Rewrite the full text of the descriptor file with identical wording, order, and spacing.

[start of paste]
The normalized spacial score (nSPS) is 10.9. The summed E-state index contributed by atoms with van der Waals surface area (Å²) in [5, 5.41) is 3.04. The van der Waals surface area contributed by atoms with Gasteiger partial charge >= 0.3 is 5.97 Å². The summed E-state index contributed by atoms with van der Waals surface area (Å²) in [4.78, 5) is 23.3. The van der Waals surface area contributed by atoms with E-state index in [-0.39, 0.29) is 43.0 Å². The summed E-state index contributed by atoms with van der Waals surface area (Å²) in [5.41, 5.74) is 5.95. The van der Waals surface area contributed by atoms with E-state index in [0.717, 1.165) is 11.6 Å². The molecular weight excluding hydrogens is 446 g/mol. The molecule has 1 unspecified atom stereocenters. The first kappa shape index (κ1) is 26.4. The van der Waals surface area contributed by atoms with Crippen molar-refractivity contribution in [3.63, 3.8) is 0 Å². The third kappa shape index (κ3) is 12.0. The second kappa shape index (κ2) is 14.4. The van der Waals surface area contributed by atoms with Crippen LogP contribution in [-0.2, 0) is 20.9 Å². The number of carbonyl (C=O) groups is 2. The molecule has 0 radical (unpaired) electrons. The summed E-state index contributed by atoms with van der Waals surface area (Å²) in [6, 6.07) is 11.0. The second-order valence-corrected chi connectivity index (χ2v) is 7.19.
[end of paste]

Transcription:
The normalized spacial score (nSPS) is 10.9. The summed E-state index contributed by atoms with van der Waals surface area (Å²) in [5, 5.41) is 3.04. The van der Waals surface area contributed by atoms with Gasteiger partial charge >= 0.3 is 5.97 Å². The summed E-state index contributed by atoms with van der Waals surface area (Å²) in [4.78, 5) is 23.3. The van der Waals surface area contributed by atoms with E-state index in [-0.39, 0.29) is 43.0 Å². The summed E-state index contributed by atoms with van der Waals surface area (Å²) in [5.41, 5.74) is 5.95. The van der Waals surface area contributed by atoms with E-state index in [0.717, 1.165) is 11.6 Å². The molecular weight excluding hydrogens is 446 g/mol. The molecule has 1 unspecified atom stereocenters. The first kappa shape index (κ1) is 26.4. The van der Waals surface area contributed by atoms with Crippen molar-refractivity contribution in [3.63, 3.8) is 0 Å². The third kappa shape index (κ3) is 12.0. The second kappa shape index (κ2) is 14.4. The van der Waals surface area contributed by atoms with Crippen LogP contribution in [-0.2, 0) is 20.9 Å². The number of carbonyl (C=O) groups is 2. The molecule has 0 radical (unpaired) electrons. The summed E-state index contributed by atoms with van der Waals surface area (Å²) in [6, 6.07) is 11.0. The second-order valence-corrected chi connectivity index (χ2v) is 7.19.